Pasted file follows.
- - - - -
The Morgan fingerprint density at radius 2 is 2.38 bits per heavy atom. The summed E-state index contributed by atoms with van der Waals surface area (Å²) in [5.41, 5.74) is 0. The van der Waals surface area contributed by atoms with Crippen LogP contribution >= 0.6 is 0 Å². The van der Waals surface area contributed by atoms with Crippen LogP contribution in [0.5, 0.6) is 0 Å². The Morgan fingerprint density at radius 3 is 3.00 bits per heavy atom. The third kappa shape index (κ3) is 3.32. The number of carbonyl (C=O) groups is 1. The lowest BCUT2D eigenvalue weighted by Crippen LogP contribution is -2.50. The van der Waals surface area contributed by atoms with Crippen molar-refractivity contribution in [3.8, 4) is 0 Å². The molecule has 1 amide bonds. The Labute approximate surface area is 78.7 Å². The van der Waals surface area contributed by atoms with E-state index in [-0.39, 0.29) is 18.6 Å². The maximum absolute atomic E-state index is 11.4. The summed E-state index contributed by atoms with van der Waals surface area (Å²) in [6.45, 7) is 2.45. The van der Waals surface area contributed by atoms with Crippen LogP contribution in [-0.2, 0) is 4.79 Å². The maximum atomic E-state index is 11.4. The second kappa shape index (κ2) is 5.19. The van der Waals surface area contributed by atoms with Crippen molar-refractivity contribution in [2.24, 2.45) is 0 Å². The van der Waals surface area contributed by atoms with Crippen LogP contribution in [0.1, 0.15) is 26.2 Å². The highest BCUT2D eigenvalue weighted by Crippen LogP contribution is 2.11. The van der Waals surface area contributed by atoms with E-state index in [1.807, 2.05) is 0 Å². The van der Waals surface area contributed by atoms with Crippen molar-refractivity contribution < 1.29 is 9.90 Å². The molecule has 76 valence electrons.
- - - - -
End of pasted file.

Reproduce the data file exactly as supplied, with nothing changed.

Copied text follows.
The Morgan fingerprint density at radius 2 is 2.38 bits per heavy atom. The summed E-state index contributed by atoms with van der Waals surface area (Å²) in [5.41, 5.74) is 0. The van der Waals surface area contributed by atoms with Crippen LogP contribution >= 0.6 is 0 Å². The van der Waals surface area contributed by atoms with Crippen LogP contribution in [0.5, 0.6) is 0 Å². The Morgan fingerprint density at radius 3 is 3.00 bits per heavy atom. The third kappa shape index (κ3) is 3.32. The number of carbonyl (C=O) groups is 1. The lowest BCUT2D eigenvalue weighted by Crippen LogP contribution is -2.50. The van der Waals surface area contributed by atoms with Crippen molar-refractivity contribution in [3.8, 4) is 0 Å². The molecule has 1 amide bonds. The Labute approximate surface area is 78.7 Å². The van der Waals surface area contributed by atoms with E-state index in [-0.39, 0.29) is 18.6 Å². The maximum absolute atomic E-state index is 11.4. The summed E-state index contributed by atoms with van der Waals surface area (Å²) in [6.45, 7) is 2.45. The van der Waals surface area contributed by atoms with Crippen LogP contribution in [-0.2, 0) is 4.79 Å². The maximum atomic E-state index is 11.4. The second kappa shape index (κ2) is 5.19. The van der Waals surface area contributed by atoms with Crippen molar-refractivity contribution in [2.24, 2.45) is 0 Å². The van der Waals surface area contributed by atoms with Crippen LogP contribution in [0.1, 0.15) is 26.2 Å². The highest BCUT2D eigenvalue weighted by Crippen LogP contribution is 2.11. The van der Waals surface area contributed by atoms with E-state index in [1.807, 2.05) is 0 Å². The van der Waals surface area contributed by atoms with Crippen molar-refractivity contribution < 1.29 is 9.90 Å². The molecule has 76 valence electrons.